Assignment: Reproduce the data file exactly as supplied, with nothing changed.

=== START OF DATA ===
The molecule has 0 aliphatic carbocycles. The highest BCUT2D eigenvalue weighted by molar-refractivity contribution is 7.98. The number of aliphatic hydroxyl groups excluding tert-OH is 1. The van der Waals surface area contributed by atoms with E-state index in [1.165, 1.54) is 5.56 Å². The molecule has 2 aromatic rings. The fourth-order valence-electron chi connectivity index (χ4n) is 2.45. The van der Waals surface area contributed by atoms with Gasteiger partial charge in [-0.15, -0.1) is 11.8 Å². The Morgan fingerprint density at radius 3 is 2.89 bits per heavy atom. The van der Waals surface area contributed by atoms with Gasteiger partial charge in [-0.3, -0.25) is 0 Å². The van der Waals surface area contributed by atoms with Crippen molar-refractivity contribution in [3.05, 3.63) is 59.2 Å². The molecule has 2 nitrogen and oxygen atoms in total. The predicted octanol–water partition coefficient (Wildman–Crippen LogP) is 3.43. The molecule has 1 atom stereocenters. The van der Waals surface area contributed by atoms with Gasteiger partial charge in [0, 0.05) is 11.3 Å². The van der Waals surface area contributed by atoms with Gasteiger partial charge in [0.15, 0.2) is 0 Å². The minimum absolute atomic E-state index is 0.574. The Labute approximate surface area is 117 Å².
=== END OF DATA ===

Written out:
The molecule has 0 aliphatic carbocycles. The highest BCUT2D eigenvalue weighted by molar-refractivity contribution is 7.98. The number of aliphatic hydroxyl groups excluding tert-OH is 1. The van der Waals surface area contributed by atoms with E-state index in [1.165, 1.54) is 5.56 Å². The molecule has 2 aromatic rings. The fourth-order valence-electron chi connectivity index (χ4n) is 2.45. The van der Waals surface area contributed by atoms with Gasteiger partial charge in [-0.15, -0.1) is 11.8 Å². The Morgan fingerprint density at radius 3 is 2.89 bits per heavy atom. The van der Waals surface area contributed by atoms with Gasteiger partial charge in [-0.3, -0.25) is 0 Å². The van der Waals surface area contributed by atoms with Crippen molar-refractivity contribution in [3.05, 3.63) is 59.2 Å². The molecule has 2 nitrogen and oxygen atoms in total. The predicted octanol–water partition coefficient (Wildman–Crippen LogP) is 3.43. The molecule has 1 atom stereocenters. The van der Waals surface area contributed by atoms with Gasteiger partial charge in [0, 0.05) is 11.3 Å². The van der Waals surface area contributed by atoms with Gasteiger partial charge in [0.15, 0.2) is 0 Å². The minimum absolute atomic E-state index is 0.574. The Labute approximate surface area is 117 Å².